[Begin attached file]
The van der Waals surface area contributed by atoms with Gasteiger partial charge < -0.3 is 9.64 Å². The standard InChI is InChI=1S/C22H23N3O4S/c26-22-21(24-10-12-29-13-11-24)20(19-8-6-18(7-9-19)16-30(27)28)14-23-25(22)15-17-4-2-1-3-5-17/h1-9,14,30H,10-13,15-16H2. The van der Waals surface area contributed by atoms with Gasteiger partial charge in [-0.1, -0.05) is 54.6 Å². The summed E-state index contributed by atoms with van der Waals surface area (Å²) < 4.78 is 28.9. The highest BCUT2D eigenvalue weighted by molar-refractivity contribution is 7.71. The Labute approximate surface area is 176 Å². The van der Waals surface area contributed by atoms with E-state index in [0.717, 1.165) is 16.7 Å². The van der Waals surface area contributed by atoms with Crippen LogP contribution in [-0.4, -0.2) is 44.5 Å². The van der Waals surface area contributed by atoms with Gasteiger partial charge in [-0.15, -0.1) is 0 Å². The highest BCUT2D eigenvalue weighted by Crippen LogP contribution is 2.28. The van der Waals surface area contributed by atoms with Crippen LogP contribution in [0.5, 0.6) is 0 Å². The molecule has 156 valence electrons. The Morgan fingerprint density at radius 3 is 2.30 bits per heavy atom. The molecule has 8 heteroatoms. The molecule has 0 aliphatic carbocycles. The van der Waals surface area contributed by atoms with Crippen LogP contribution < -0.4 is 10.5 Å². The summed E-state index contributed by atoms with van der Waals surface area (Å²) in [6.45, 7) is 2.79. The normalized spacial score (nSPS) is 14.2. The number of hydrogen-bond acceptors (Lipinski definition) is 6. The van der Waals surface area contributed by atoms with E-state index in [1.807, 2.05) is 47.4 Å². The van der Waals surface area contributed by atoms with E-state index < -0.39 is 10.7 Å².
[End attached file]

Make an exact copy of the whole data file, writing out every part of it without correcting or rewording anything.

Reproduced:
The van der Waals surface area contributed by atoms with Gasteiger partial charge < -0.3 is 9.64 Å². The standard InChI is InChI=1S/C22H23N3O4S/c26-22-21(24-10-12-29-13-11-24)20(19-8-6-18(7-9-19)16-30(27)28)14-23-25(22)15-17-4-2-1-3-5-17/h1-9,14,30H,10-13,15-16H2. The van der Waals surface area contributed by atoms with Gasteiger partial charge in [-0.1, -0.05) is 54.6 Å². The summed E-state index contributed by atoms with van der Waals surface area (Å²) < 4.78 is 28.9. The highest BCUT2D eigenvalue weighted by molar-refractivity contribution is 7.71. The Labute approximate surface area is 176 Å². The van der Waals surface area contributed by atoms with E-state index in [0.717, 1.165) is 16.7 Å². The van der Waals surface area contributed by atoms with Crippen LogP contribution in [-0.4, -0.2) is 44.5 Å². The van der Waals surface area contributed by atoms with Gasteiger partial charge in [-0.15, -0.1) is 0 Å². The highest BCUT2D eigenvalue weighted by Crippen LogP contribution is 2.28. The van der Waals surface area contributed by atoms with Crippen LogP contribution in [0.5, 0.6) is 0 Å². The molecule has 156 valence electrons. The Morgan fingerprint density at radius 3 is 2.30 bits per heavy atom. The molecule has 8 heteroatoms. The molecule has 0 aliphatic carbocycles. The van der Waals surface area contributed by atoms with Crippen LogP contribution < -0.4 is 10.5 Å². The summed E-state index contributed by atoms with van der Waals surface area (Å²) in [6.45, 7) is 2.79. The normalized spacial score (nSPS) is 14.2. The number of hydrogen-bond acceptors (Lipinski definition) is 6. The van der Waals surface area contributed by atoms with E-state index in [1.807, 2.05) is 47.4 Å². The van der Waals surface area contributed by atoms with E-state index < -0.39 is 10.7 Å².